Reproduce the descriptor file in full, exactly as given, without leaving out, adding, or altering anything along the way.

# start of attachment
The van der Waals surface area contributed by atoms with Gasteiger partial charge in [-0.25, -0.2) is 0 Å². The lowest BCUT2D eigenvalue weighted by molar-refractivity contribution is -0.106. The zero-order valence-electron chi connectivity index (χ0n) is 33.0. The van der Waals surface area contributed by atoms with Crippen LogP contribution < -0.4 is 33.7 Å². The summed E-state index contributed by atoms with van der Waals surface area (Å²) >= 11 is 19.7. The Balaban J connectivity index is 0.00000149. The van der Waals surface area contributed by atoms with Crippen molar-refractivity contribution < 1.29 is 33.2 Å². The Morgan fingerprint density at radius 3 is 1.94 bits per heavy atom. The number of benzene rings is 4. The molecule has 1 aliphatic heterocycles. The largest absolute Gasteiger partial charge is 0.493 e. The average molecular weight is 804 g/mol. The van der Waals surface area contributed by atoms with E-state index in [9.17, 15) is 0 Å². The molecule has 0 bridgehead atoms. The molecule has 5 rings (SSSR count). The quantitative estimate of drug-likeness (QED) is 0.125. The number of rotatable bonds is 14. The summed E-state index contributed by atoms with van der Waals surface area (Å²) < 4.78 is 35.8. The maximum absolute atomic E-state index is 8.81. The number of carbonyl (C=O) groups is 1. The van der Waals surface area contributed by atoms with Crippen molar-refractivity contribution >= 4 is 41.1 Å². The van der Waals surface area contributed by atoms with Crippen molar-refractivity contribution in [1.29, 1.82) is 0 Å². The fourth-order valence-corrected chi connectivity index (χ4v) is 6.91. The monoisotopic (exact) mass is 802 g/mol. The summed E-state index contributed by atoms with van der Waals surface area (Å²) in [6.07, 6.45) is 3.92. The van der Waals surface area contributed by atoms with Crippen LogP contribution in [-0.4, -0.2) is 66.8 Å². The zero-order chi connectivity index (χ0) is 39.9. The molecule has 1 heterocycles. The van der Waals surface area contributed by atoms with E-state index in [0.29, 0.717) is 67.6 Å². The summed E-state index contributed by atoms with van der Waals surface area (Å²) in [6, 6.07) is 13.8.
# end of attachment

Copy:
The van der Waals surface area contributed by atoms with Gasteiger partial charge in [-0.25, -0.2) is 0 Å². The lowest BCUT2D eigenvalue weighted by molar-refractivity contribution is -0.106. The zero-order valence-electron chi connectivity index (χ0n) is 33.0. The van der Waals surface area contributed by atoms with Crippen LogP contribution < -0.4 is 33.7 Å². The summed E-state index contributed by atoms with van der Waals surface area (Å²) >= 11 is 19.7. The Balaban J connectivity index is 0.00000149. The van der Waals surface area contributed by atoms with Crippen molar-refractivity contribution < 1.29 is 33.2 Å². The Morgan fingerprint density at radius 3 is 1.94 bits per heavy atom. The number of benzene rings is 4. The molecule has 1 aliphatic heterocycles. The largest absolute Gasteiger partial charge is 0.493 e. The average molecular weight is 804 g/mol. The van der Waals surface area contributed by atoms with E-state index in [9.17, 15) is 0 Å². The molecule has 0 bridgehead atoms. The molecule has 5 rings (SSSR count). The quantitative estimate of drug-likeness (QED) is 0.125. The number of rotatable bonds is 14. The summed E-state index contributed by atoms with van der Waals surface area (Å²) < 4.78 is 35.8. The maximum absolute atomic E-state index is 8.81. The number of carbonyl (C=O) groups is 1. The van der Waals surface area contributed by atoms with Crippen molar-refractivity contribution >= 4 is 41.1 Å². The van der Waals surface area contributed by atoms with Crippen molar-refractivity contribution in [1.29, 1.82) is 0 Å². The fourth-order valence-corrected chi connectivity index (χ4v) is 6.91. The monoisotopic (exact) mass is 802 g/mol. The summed E-state index contributed by atoms with van der Waals surface area (Å²) in [6.07, 6.45) is 3.92. The van der Waals surface area contributed by atoms with Crippen LogP contribution in [-0.4, -0.2) is 66.8 Å². The zero-order chi connectivity index (χ0) is 39.9. The molecule has 1 heterocycles. The van der Waals surface area contributed by atoms with E-state index in [0.29, 0.717) is 67.6 Å². The summed E-state index contributed by atoms with van der Waals surface area (Å²) in [6, 6.07) is 13.8.